One of the most significant features of this Standard is its treatment of environmental specification and testing. The machine user is assigned clear responsibility for providing a suitable performance test environment, either by meeting the supplier's parameters or by accepting reduced performance. Particular emphasis is placed on the performance degradation caused by temperature variation and vibration. The treatment of thermal effects in this Standard is in conceptual conformance to the provisions of ASME B89.6.2. The key feature of this treatment is the relaxation of machine performance requirements if the thermal environment causes excessive uncertainty or variation in the CMM performance and does not meet the supplier's recommendations regarding thermal parameters.

Actual machine performance testing is divided into five major areas: repeatability, linear displacement accuracy, streamlined artifact testing with a ball bar, rotary axis testing, and bidirectional length measurement capability. Supplements to the ball bar testing are provided for large machines and for machines used in the duplex mode. (Note that the supplemental laser interferometer diagonal displacement measurements will give numbers that may be different from those obtained with long ball bars. However, these numbers also adequately reflect the performance of the machine.) Performance tests for machines under loaded conditions are also included. An important feature of these performance tests is the attempt to use normal operating procedures during the tests. This emphasizes the importance of measurement procedure details, such as mode of machine operation and probe type. In addition, the use of normal operating procedures during the tests serves to emphasize the overall approach of this Standard in considering measurement data as the results of the complete measuring system, not just the CMM.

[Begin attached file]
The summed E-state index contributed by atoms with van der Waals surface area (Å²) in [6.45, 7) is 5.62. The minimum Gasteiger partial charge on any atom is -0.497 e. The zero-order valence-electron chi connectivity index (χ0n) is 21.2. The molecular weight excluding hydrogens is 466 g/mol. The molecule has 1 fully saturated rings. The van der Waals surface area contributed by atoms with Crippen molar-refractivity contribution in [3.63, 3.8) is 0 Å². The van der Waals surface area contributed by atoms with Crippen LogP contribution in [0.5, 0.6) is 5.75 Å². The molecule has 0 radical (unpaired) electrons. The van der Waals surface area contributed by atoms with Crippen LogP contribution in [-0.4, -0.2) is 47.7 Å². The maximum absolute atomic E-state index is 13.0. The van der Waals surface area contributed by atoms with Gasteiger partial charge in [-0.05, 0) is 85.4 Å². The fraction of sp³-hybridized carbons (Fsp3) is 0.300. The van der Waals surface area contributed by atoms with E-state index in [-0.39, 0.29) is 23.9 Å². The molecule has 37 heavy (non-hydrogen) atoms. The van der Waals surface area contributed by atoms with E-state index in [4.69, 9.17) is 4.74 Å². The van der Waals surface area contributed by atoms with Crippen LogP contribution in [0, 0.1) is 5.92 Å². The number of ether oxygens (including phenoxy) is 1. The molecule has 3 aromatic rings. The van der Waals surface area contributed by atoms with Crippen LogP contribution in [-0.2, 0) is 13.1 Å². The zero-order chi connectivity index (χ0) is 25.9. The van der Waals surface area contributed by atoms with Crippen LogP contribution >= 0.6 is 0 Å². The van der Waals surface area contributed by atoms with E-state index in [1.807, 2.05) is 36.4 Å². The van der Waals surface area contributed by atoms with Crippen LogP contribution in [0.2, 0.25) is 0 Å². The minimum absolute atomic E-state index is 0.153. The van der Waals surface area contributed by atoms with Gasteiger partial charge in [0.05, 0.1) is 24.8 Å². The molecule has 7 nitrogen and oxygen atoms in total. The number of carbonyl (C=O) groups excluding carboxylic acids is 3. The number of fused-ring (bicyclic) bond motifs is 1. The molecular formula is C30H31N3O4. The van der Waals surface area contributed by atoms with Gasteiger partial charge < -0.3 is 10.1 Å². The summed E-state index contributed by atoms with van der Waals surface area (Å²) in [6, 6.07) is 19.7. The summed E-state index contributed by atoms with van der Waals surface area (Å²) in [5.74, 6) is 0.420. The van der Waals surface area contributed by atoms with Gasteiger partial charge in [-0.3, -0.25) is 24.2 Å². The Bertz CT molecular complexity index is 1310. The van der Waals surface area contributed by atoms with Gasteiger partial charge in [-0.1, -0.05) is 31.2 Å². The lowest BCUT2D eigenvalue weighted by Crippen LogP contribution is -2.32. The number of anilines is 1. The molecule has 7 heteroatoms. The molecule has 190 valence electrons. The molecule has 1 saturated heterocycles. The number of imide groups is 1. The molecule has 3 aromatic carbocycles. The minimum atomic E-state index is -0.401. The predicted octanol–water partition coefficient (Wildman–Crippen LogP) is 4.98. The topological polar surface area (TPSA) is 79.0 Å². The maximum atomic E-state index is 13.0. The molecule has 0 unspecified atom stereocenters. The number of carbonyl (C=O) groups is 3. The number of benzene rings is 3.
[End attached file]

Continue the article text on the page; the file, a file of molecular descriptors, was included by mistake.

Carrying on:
Subsystem performance, at this time, provides a series of tests for systematic point-to-point probing errors, such as lobing. Tests are also provided for machines with multiple-tip probing. This includes the use of probe changers and probe indexing capabilities. Tests for other subsystems, such as software, are of importance but are not included in this Standard.

Throughout this Standard, the concept of range - that is, the spread between the maximum and minimum values in a set of data - is used as the measure of machine performance. This choice was made in favor of more common statistical measures, such as standard deviation, and because the dominant errors in coordinate measuring machines are systematic as opposed to being random. In such cases, no generally accepted statistical procedures currently exist.

Repeatability is defined as the "ability of a measuring instrument to provide closely similar indications for repeated applications of the same measurand under the same conditions of measurement." The specified testing of repeatability requires a series of measurements of the center coordinates of a precision ball, using the same testing procedure as the tests to measure the effect of the thermal environment.